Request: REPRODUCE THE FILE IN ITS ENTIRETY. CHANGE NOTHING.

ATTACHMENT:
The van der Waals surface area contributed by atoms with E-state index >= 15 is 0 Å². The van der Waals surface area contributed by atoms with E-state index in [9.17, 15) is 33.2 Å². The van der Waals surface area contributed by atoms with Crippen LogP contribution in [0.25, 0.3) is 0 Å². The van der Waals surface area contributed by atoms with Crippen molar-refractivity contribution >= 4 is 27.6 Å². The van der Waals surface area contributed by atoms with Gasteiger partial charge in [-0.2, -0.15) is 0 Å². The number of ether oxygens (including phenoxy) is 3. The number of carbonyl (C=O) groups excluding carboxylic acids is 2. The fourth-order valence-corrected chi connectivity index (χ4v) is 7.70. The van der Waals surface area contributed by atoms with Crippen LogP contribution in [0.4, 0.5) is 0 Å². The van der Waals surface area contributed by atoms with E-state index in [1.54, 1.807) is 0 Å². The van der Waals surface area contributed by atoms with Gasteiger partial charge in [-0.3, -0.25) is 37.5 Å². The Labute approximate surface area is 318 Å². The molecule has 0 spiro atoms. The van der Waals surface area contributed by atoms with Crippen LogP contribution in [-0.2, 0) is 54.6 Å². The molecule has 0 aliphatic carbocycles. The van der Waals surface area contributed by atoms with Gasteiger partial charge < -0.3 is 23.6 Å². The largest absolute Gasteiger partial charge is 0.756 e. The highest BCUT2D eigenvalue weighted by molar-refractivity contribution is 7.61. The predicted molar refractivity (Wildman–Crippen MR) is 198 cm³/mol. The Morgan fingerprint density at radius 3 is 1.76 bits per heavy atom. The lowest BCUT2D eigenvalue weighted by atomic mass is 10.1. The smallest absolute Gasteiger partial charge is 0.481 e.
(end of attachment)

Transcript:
The van der Waals surface area contributed by atoms with E-state index >= 15 is 0 Å². The van der Waals surface area contributed by atoms with E-state index in [9.17, 15) is 33.2 Å². The van der Waals surface area contributed by atoms with Crippen LogP contribution in [0.25, 0.3) is 0 Å². The van der Waals surface area contributed by atoms with Crippen molar-refractivity contribution >= 4 is 27.6 Å². The van der Waals surface area contributed by atoms with Gasteiger partial charge in [-0.2, -0.15) is 0 Å². The number of ether oxygens (including phenoxy) is 3. The number of carbonyl (C=O) groups excluding carboxylic acids is 2. The fourth-order valence-corrected chi connectivity index (χ4v) is 7.70. The van der Waals surface area contributed by atoms with Crippen LogP contribution in [0.4, 0.5) is 0 Å². The van der Waals surface area contributed by atoms with E-state index in [1.54, 1.807) is 0 Å². The van der Waals surface area contributed by atoms with Gasteiger partial charge in [-0.3, -0.25) is 37.5 Å². The Labute approximate surface area is 318 Å². The molecule has 0 spiro atoms. The van der Waals surface area contributed by atoms with Crippen LogP contribution in [-0.2, 0) is 54.6 Å². The molecule has 0 aliphatic carbocycles. The van der Waals surface area contributed by atoms with Gasteiger partial charge < -0.3 is 23.6 Å². The largest absolute Gasteiger partial charge is 0.756 e. The highest BCUT2D eigenvalue weighted by molar-refractivity contribution is 7.61. The predicted molar refractivity (Wildman–Crippen MR) is 198 cm³/mol. The Morgan fingerprint density at radius 3 is 1.76 bits per heavy atom. The lowest BCUT2D eigenvalue weighted by atomic mass is 10.1. The smallest absolute Gasteiger partial charge is 0.481 e.